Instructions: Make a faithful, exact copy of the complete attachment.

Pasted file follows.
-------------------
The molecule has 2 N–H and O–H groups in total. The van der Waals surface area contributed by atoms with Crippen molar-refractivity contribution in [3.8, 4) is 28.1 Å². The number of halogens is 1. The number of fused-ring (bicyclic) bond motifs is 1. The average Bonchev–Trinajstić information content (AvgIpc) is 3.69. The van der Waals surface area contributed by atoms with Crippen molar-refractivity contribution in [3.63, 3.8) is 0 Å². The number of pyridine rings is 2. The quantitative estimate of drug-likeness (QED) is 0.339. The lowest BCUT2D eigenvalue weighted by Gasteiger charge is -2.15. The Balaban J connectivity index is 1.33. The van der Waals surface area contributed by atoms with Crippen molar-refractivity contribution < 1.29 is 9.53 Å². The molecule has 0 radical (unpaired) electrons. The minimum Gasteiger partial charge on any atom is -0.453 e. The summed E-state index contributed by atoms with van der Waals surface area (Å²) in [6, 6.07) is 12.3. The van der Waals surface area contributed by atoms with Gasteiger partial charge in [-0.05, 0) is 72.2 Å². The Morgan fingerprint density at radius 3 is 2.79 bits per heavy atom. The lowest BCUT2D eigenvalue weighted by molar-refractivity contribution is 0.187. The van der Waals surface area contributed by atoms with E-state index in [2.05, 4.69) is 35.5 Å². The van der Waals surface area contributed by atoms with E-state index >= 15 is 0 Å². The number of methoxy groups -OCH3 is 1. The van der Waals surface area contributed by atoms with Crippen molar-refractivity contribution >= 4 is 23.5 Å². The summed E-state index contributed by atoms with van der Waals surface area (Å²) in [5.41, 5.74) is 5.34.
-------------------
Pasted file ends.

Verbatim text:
The molecule has 2 N–H and O–H groups in total. The van der Waals surface area contributed by atoms with Crippen molar-refractivity contribution in [3.8, 4) is 28.1 Å². The number of halogens is 1. The number of fused-ring (bicyclic) bond motifs is 1. The average Bonchev–Trinajstić information content (AvgIpc) is 3.69. The van der Waals surface area contributed by atoms with Crippen molar-refractivity contribution in [3.63, 3.8) is 0 Å². The number of pyridine rings is 2. The quantitative estimate of drug-likeness (QED) is 0.339. The lowest BCUT2D eigenvalue weighted by Gasteiger charge is -2.15. The Balaban J connectivity index is 1.33. The van der Waals surface area contributed by atoms with Crippen molar-refractivity contribution < 1.29 is 9.53 Å². The molecule has 0 radical (unpaired) electrons. The minimum Gasteiger partial charge on any atom is -0.453 e. The summed E-state index contributed by atoms with van der Waals surface area (Å²) in [6, 6.07) is 12.3. The van der Waals surface area contributed by atoms with Gasteiger partial charge in [-0.05, 0) is 72.2 Å². The Morgan fingerprint density at radius 3 is 2.79 bits per heavy atom. The lowest BCUT2D eigenvalue weighted by molar-refractivity contribution is 0.187. The van der Waals surface area contributed by atoms with E-state index in [2.05, 4.69) is 35.5 Å². The van der Waals surface area contributed by atoms with E-state index >= 15 is 0 Å². The number of methoxy groups -OCH3 is 1. The van der Waals surface area contributed by atoms with Crippen molar-refractivity contribution >= 4 is 23.5 Å². The summed E-state index contributed by atoms with van der Waals surface area (Å²) in [5.41, 5.74) is 5.34.